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People urged to say ‘no’ to gifts of rare animals

Update: February, 06/2013 - 10:43

 

Varans are illegally kept at a private residence in Ninh Hoa Town in Khanh Hoa Province. The public has been asked not to participate in the trade in endangered wildlife. — VNA/VNS Photo Quang Duc
HA NOI — The Ministry of Natural Resources and Environment has called on citizens not to consume endangered wildlife ahead of Tet, when the practice is particularly widespread.

There has been an increase in the illegal hunting, trading and consumption of wild animals in recent years and this is one of key reasons for the high risk of extinction facing especially rare and precious wild animals.

The demand for wildlife during Tet usually increases compared to other times of the year.

“This is typically a peak time for the trading of various kinds of commodities, including products made from rare wildlife to offer as presents,” Tran Trong Anh Tuan from the Viet Nam Environment Administration’s Agency for Biodiversity Conservation told Viet Nam News.

“Favourite products for Tet include tiger bone glue, rhinoceros horns, pangolins and wild animal meat,” he said.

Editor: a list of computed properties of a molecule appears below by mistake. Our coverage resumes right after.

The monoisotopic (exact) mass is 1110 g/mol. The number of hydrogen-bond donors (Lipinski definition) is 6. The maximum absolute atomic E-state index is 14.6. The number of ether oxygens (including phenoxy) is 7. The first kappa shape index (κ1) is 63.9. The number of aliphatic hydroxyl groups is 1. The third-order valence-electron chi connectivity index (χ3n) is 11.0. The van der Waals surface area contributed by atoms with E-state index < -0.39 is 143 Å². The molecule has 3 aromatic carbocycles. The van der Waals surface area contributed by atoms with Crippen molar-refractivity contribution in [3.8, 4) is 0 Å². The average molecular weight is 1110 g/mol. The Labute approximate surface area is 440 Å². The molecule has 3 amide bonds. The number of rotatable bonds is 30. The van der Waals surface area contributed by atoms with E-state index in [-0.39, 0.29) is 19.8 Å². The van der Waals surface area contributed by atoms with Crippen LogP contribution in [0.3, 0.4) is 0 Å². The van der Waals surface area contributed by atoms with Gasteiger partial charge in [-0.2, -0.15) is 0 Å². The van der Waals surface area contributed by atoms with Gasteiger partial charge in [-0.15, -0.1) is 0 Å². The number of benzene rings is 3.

During last year’s Tet holiday period, authorities in six provinces stopped 20 instances of illegal pangolin transportation and seized nearly 800 pangolins.

The MoNRE has called on its own officials and other government workers to set a good example and refrain from buying, selling, using, giving or receiving presents that are products made from endangered species.

Some of them have been accused of organising parties where endangered species can be eaten and products given as gifts.

Guidance has been given to officers and employees to strictly follow laws and regulations for endangered wildlife conservation and the ministry has called for more to be done to raise public awareness of the issue.

Vice Chairman of the Ha Noi’s People’s Committee Vu Hong Khanh has instructed Ha Noi’s departments and all sectors in the city to say “no” to food or products originating from endangered wildlife.

More than 900 violations of wildlife protection regulations were uncovered in 2012 and over 19,100 wild animals were confiscated, according to the Forest Management Department.

Under current laws, violators will be fined up to VND500 million (US$23,800) or sentenced to up to seven years’ imprisonment depending on the severity of their infringement. — VNS

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